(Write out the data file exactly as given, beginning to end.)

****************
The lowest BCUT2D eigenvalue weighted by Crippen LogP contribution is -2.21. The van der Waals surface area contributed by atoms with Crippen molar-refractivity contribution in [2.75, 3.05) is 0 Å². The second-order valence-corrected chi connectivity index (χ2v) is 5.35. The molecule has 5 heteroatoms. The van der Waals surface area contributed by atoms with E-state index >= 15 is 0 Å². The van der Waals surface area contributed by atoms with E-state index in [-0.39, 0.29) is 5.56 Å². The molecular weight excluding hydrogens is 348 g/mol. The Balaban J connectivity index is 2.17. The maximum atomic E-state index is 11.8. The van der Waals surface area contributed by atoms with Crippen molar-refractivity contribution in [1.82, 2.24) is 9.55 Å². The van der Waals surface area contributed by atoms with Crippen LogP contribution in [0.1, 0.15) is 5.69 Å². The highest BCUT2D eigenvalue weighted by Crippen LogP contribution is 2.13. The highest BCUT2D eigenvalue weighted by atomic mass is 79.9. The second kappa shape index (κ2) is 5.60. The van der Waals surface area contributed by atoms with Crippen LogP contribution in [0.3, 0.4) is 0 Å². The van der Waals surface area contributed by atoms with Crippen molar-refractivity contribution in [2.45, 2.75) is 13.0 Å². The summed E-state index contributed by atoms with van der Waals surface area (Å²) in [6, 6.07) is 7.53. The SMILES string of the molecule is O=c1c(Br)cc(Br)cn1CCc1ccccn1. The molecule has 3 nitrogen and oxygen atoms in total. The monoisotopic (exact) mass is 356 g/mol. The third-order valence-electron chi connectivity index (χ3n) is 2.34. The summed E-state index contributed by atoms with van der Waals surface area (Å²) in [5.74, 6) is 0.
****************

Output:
The lowest BCUT2D eigenvalue weighted by Crippen LogP contribution is -2.21. The van der Waals surface area contributed by atoms with Crippen molar-refractivity contribution in [2.75, 3.05) is 0 Å². The second-order valence-corrected chi connectivity index (χ2v) is 5.35. The molecule has 5 heteroatoms. The van der Waals surface area contributed by atoms with E-state index >= 15 is 0 Å². The van der Waals surface area contributed by atoms with E-state index in [-0.39, 0.29) is 5.56 Å². The molecular weight excluding hydrogens is 348 g/mol. The Balaban J connectivity index is 2.17. The maximum atomic E-state index is 11.8. The van der Waals surface area contributed by atoms with Crippen molar-refractivity contribution in [1.82, 2.24) is 9.55 Å². The van der Waals surface area contributed by atoms with Crippen LogP contribution in [0.1, 0.15) is 5.69 Å². The highest BCUT2D eigenvalue weighted by Crippen LogP contribution is 2.13. The highest BCUT2D eigenvalue weighted by atomic mass is 79.9. The second kappa shape index (κ2) is 5.60. The van der Waals surface area contributed by atoms with Crippen LogP contribution in [0.3, 0.4) is 0 Å². The van der Waals surface area contributed by atoms with Crippen molar-refractivity contribution in [2.45, 2.75) is 13.0 Å². The summed E-state index contributed by atoms with van der Waals surface area (Å²) in [6, 6.07) is 7.53. The SMILES string of the molecule is O=c1c(Br)cc(Br)cn1CCc1ccccn1. The molecule has 3 nitrogen and oxygen atoms in total. The monoisotopic (exact) mass is 356 g/mol. The third-order valence-electron chi connectivity index (χ3n) is 2.34. The summed E-state index contributed by atoms with van der Waals surface area (Å²) in [5.74, 6) is 0.